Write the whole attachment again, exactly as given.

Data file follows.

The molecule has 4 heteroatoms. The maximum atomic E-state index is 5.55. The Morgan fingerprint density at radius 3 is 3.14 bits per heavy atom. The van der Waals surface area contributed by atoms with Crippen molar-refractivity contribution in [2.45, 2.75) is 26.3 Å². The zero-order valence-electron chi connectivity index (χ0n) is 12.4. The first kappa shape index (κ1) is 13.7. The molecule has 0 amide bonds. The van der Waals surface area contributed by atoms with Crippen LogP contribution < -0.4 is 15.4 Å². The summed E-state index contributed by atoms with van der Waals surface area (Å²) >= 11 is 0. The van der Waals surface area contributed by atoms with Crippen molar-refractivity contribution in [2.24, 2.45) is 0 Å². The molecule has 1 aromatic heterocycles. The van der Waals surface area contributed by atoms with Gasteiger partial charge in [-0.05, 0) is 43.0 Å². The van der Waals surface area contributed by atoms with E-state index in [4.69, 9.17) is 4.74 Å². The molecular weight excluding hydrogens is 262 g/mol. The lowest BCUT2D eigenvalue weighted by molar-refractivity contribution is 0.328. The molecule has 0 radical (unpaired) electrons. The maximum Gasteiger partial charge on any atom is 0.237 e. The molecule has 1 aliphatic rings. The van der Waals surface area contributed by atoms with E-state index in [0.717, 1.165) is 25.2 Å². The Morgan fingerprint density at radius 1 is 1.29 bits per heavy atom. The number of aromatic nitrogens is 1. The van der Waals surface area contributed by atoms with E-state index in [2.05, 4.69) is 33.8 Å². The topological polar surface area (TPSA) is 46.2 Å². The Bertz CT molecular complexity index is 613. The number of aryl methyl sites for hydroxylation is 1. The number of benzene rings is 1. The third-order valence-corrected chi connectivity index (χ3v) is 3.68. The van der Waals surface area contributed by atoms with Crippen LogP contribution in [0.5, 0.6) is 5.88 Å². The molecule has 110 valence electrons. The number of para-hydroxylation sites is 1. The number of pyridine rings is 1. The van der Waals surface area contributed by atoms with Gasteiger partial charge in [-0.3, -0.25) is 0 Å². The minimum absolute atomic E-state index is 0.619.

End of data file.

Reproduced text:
The molecule has 4 heteroatoms. The maximum atomic E-state index is 5.55. The Morgan fingerprint density at radius 3 is 3.14 bits per heavy atom. The van der Waals surface area contributed by atoms with Crippen molar-refractivity contribution in [2.45, 2.75) is 26.3 Å². The zero-order valence-electron chi connectivity index (χ0n) is 12.4. The first kappa shape index (κ1) is 13.7. The molecule has 0 amide bonds. The van der Waals surface area contributed by atoms with Crippen LogP contribution < -0.4 is 15.4 Å². The summed E-state index contributed by atoms with van der Waals surface area (Å²) >= 11 is 0. The van der Waals surface area contributed by atoms with Crippen molar-refractivity contribution in [2.24, 2.45) is 0 Å². The molecule has 1 aromatic heterocycles. The van der Waals surface area contributed by atoms with Gasteiger partial charge in [-0.05, 0) is 43.0 Å². The van der Waals surface area contributed by atoms with E-state index in [4.69, 9.17) is 4.74 Å². The molecular weight excluding hydrogens is 262 g/mol. The lowest BCUT2D eigenvalue weighted by molar-refractivity contribution is 0.328. The molecule has 0 radical (unpaired) electrons. The maximum Gasteiger partial charge on any atom is 0.237 e. The molecule has 1 aliphatic rings. The van der Waals surface area contributed by atoms with E-state index in [0.717, 1.165) is 25.2 Å². The Morgan fingerprint density at radius 1 is 1.29 bits per heavy atom. The number of aromatic nitrogens is 1. The van der Waals surface area contributed by atoms with E-state index in [2.05, 4.69) is 33.8 Å². The topological polar surface area (TPSA) is 46.2 Å². The Bertz CT molecular complexity index is 613. The number of aryl methyl sites for hydroxylation is 1. The number of benzene rings is 1. The third-order valence-corrected chi connectivity index (χ3v) is 3.68. The van der Waals surface area contributed by atoms with Crippen LogP contribution in [0.5, 0.6) is 5.88 Å². The molecule has 110 valence electrons. The number of para-hydroxylation sites is 1. The number of pyridine rings is 1. The van der Waals surface area contributed by atoms with Gasteiger partial charge in [-0.3, -0.25) is 0 Å². The minimum absolute atomic E-state index is 0.619.